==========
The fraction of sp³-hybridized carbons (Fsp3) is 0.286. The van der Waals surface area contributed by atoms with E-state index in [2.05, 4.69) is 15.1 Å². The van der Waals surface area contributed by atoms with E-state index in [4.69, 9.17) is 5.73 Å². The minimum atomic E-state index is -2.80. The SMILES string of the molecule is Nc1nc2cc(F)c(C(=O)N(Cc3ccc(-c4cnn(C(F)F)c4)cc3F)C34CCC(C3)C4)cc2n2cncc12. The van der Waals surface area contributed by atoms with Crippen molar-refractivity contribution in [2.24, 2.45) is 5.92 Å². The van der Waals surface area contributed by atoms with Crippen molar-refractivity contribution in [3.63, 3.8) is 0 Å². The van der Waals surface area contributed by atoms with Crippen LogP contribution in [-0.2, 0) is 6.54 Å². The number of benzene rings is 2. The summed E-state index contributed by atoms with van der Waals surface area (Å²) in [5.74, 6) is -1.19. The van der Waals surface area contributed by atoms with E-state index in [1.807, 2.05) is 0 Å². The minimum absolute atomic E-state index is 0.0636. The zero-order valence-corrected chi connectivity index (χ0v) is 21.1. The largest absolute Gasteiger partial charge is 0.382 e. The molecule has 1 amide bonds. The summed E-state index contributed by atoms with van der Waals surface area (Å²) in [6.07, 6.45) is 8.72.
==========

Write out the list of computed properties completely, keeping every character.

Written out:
The fraction of sp³-hybridized carbons (Fsp3) is 0.286. The van der Waals surface area contributed by atoms with E-state index in [2.05, 4.69) is 15.1 Å². The van der Waals surface area contributed by atoms with E-state index in [4.69, 9.17) is 5.73 Å². The minimum atomic E-state index is -2.80. The SMILES string of the molecule is Nc1nc2cc(F)c(C(=O)N(Cc3ccc(-c4cnn(C(F)F)c4)cc3F)C34CCC(C3)C4)cc2n2cncc12. The van der Waals surface area contributed by atoms with Crippen molar-refractivity contribution in [2.24, 2.45) is 5.92 Å². The van der Waals surface area contributed by atoms with Crippen molar-refractivity contribution in [3.63, 3.8) is 0 Å². The van der Waals surface area contributed by atoms with Crippen LogP contribution in [-0.2, 0) is 6.54 Å². The number of benzene rings is 2. The summed E-state index contributed by atoms with van der Waals surface area (Å²) in [5.74, 6) is -1.19. The van der Waals surface area contributed by atoms with E-state index in [1.807, 2.05) is 0 Å². The minimum absolute atomic E-state index is 0.0636. The zero-order valence-corrected chi connectivity index (χ0v) is 21.1. The largest absolute Gasteiger partial charge is 0.382 e. The molecule has 1 amide bonds. The summed E-state index contributed by atoms with van der Waals surface area (Å²) in [6.07, 6.45) is 8.72.